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    Document Summary
    - Report Published -

    Report Document No. 28

    Document Title
    Report to the Virginia Department of Health on Improvements Needed in Current Telemedicine Initiatives and Opportunities to Enhance Access and Quality

    George Mason University; Department of Health

    Enabling Authority

    Executive Summary
    Pursuant to 32.1-19.1 of the Code of Virginia (Appendix A), the Virginia Department of Health (VDH) contracted with George Mason University's Center for Health Policy, Research and Ethics to conduct an analysis of federal and state practices related to the management, evaluation and oversight of public Telemedicine/Telehealth (TM/TH) Services in Virginia. This report builds on previous reports of TM/TH services in the Commonwealth and addresses items (iii) and (iv) of the statute:

    (iii) Recommendations regarding improvements needed in current telemedicine initiatives; and (iv) Identification of additional opportunities for use of telemedicine to improve access to quality health care and to health professional education for citizens of the Commonwealth.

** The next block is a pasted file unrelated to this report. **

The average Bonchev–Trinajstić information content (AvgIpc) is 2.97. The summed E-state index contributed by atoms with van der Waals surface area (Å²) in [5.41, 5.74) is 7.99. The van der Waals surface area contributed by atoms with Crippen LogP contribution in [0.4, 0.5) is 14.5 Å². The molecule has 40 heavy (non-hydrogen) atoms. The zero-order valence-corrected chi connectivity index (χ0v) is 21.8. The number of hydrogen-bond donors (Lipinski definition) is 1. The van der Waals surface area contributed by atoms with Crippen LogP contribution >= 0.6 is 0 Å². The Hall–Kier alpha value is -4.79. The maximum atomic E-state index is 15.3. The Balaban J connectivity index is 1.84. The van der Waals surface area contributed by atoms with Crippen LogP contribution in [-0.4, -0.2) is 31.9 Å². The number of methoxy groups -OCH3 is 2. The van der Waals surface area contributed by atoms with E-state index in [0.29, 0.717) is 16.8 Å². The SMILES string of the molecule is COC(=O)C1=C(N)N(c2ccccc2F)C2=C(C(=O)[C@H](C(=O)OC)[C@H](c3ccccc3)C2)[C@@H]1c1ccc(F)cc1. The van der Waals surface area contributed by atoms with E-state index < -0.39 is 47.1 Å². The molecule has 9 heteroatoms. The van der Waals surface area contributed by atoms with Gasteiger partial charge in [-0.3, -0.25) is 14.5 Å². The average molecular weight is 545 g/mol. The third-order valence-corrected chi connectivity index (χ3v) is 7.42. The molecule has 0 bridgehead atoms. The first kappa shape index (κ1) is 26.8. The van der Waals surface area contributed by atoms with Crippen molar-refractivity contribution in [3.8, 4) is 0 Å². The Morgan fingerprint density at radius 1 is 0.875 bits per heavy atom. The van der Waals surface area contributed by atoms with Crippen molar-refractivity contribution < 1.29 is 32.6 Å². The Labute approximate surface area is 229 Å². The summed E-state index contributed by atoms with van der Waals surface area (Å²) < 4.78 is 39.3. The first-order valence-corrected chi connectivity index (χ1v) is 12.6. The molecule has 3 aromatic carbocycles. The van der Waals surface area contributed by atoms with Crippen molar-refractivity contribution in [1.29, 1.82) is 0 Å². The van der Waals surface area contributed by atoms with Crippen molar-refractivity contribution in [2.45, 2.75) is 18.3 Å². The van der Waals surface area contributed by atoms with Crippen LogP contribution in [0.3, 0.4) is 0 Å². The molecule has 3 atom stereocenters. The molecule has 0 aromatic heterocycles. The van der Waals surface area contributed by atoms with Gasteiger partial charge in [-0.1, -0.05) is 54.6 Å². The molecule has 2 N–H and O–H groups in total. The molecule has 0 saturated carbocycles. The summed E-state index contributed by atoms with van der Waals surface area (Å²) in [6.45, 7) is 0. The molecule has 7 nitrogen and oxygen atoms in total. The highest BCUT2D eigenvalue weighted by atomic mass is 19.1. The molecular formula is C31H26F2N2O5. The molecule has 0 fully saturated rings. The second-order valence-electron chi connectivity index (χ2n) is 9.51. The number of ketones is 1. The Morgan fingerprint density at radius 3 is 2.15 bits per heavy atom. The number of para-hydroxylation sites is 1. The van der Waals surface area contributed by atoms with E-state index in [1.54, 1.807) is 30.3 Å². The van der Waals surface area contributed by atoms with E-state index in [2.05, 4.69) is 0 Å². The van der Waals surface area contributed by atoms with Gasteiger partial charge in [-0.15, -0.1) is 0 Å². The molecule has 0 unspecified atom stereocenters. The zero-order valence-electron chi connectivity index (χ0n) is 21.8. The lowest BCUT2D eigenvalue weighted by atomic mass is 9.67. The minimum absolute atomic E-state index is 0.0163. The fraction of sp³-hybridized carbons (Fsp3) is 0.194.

Specifically, this report methodology involved a number of strategies to identify relevant background issues and questions informing telecommunications and telemedicine/telehealth These approaches included: critical reviews of prior TM/TH studies conducted on behalf of the Commonwealth of Virginia since 1996 (*1) and analyses of the literature and influential public policy reports on privacy, liability and evaluation (including cost-effectiveness) pertaining to the authorizing legislation (*2). In addition, we explored current and emerging approaches to the evaluation of TM/TH programs based on available data from other states including legislative and strategic planning efforts. At the request of VDH, this report also includes information on recent national, regional and state efforts to increase public health infrastructure and capacity including telecommunication infrastructure. Specifically, the report highlights core public health functions that serve, in part, as a component of the critical infrastructure in support of the Commonwealth's emergency preparedness response capacity. Indeed, the VDH's central role in ensuring core public health functions through its own infrastructure capacity has been recently expanded, in part, in response to its designation on the Southern Governor's Association (SGA) Telehealth/Homeland Security Task Force. Emerging TM/TH challenges include regionalization of public health and service delivery capacity. Regionalization includes new demands that state departments of health including VDH demonstrate their capacity to rapidly leverage existing public health infrastructure including telecommunication and TM/TH to the extent practicable.